WINNER OF THE MAN BOOKER PRIZE 2003 WINNER OF THE 2003 WHITBREAD FIRST NOVEL PRIZE Named as one of the 100 Best Things in the World by GQ magazine in 2003, the riotous adventures of Vernon Gregory Little in small town Texas and beachfront Mexico mark one of the most spectacular, irreverent and bizarre debuts of the 21st century so far. Its depiction of innocence and simple humanity (all seasoned with a dash of dysfunctional profanity) in an evil world is never less than astonishing. The only novel to be set in the barbecue sauce capital of Central Texas, Vernon God Little suggests that desperate times throw up the most unlikely of heroes. 'A showpiece of superb comic writing ...Out of the detritus of a morally bankrupt society, Pierre has fashioned a work of comic art.' Sunday Telegraph 'In a just world, this ridiculously funny first novel would come free with every television set ...Not since reading John Kennedy O'Toole's masterpiece, A Confederacy of Dunces ...have I laughed so much or felt such sheer delight at the discovery of a wholly fresh comic voice ...this novel reads like a modern day fairytale.' Mail on Sunday
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(196mm x 125mm x 18mm)
Faber & Faber
Publisher: Faber & Faber
Country of Publication:
UK Kirkus Review »
Another high-school massacre; blighted lives and a hung-up teenager. But how much is Vernon G Little really involved? His neighbours, the local police and even his own mother, all manipulated by an ambitious repairman who makes himself main media spokesman, are quick to blame him, and his own unsavoury habits, friendship with a Mexican who's now dead and a traumatised teacher who can't or won't give him an alibi don't help. As evidence seemingly mounts against him, he makes off for Mexico, enlisting the help of the girl of his (dirty) dreams, but she too lets him down, betraying him to the police. Once he's rearrested, he finds the list of charges has grown alarmingly. Who will help this sassy and crude 15-year-old now? The story is peopled with grotesque characters, among them Vernon's mother, who has a strange inability to attend Vernon's court appearances (once because she is waiting for a fridge to be delivered), and her food-obsessed friends. The black humour can be very funny, in the court scenes, for example, where his first lawyer has an appealingly tenuous grasp of English and his second defender is initially successful like a parody of an American legal sitcom, but as Vernon comments on his bizarre experiences, the shock effect of the strong language and repetitive references to things like panty liners, sex and bowel movements tend to have a cumulatively repellent effect even as Vernon's plight becomes more desperate. Can this story be seen as an angry indictment of a world which takes things at face value? It is certainly not a comfortable or particularly enjoyable read. (Kirkus UK)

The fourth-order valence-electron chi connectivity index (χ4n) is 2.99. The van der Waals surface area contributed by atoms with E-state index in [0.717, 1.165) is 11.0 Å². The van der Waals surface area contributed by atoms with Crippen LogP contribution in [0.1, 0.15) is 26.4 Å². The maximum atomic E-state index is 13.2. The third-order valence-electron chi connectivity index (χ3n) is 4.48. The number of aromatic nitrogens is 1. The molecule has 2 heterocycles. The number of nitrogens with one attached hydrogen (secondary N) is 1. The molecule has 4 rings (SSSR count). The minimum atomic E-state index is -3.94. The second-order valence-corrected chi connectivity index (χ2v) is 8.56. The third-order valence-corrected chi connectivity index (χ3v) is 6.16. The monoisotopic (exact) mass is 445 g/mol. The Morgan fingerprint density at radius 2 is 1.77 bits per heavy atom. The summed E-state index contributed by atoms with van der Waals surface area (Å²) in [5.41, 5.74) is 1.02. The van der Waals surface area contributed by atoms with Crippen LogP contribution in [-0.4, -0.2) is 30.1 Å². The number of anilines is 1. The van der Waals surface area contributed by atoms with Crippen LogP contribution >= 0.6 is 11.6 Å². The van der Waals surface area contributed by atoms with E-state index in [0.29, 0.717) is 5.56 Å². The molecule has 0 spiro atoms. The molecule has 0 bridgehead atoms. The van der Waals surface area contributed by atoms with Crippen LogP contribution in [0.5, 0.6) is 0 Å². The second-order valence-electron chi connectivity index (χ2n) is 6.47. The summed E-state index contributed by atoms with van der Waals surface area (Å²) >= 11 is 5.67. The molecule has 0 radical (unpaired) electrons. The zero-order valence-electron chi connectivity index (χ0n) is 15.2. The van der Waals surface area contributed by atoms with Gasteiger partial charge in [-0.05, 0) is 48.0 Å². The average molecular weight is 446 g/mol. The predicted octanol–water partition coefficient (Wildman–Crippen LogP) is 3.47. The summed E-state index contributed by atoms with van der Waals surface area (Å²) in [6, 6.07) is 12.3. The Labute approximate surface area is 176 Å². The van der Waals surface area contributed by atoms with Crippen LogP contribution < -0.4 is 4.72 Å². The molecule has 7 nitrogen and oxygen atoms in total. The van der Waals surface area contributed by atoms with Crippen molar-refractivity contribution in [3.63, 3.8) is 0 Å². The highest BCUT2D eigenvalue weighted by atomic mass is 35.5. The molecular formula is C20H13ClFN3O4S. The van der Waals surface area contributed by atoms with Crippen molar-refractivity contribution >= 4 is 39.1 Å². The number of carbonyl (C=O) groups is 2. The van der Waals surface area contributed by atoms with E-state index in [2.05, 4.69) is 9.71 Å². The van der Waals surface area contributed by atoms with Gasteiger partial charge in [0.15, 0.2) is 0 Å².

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Author Biography - D. B. C. Pierre
When not travelling far and wide DBC Pierre divides his time between England and a mountainside in Ireland. Vernon God Little, his debut novel, won the Man Booker Prize and the Whitbread First Novel Award, and was followed by Ludmila's Broken English and Lights Out in Wonderland. He is also the author of a collection of short fictions, Petit Mal, and a Hammer novella, Breakfast with the Borgias.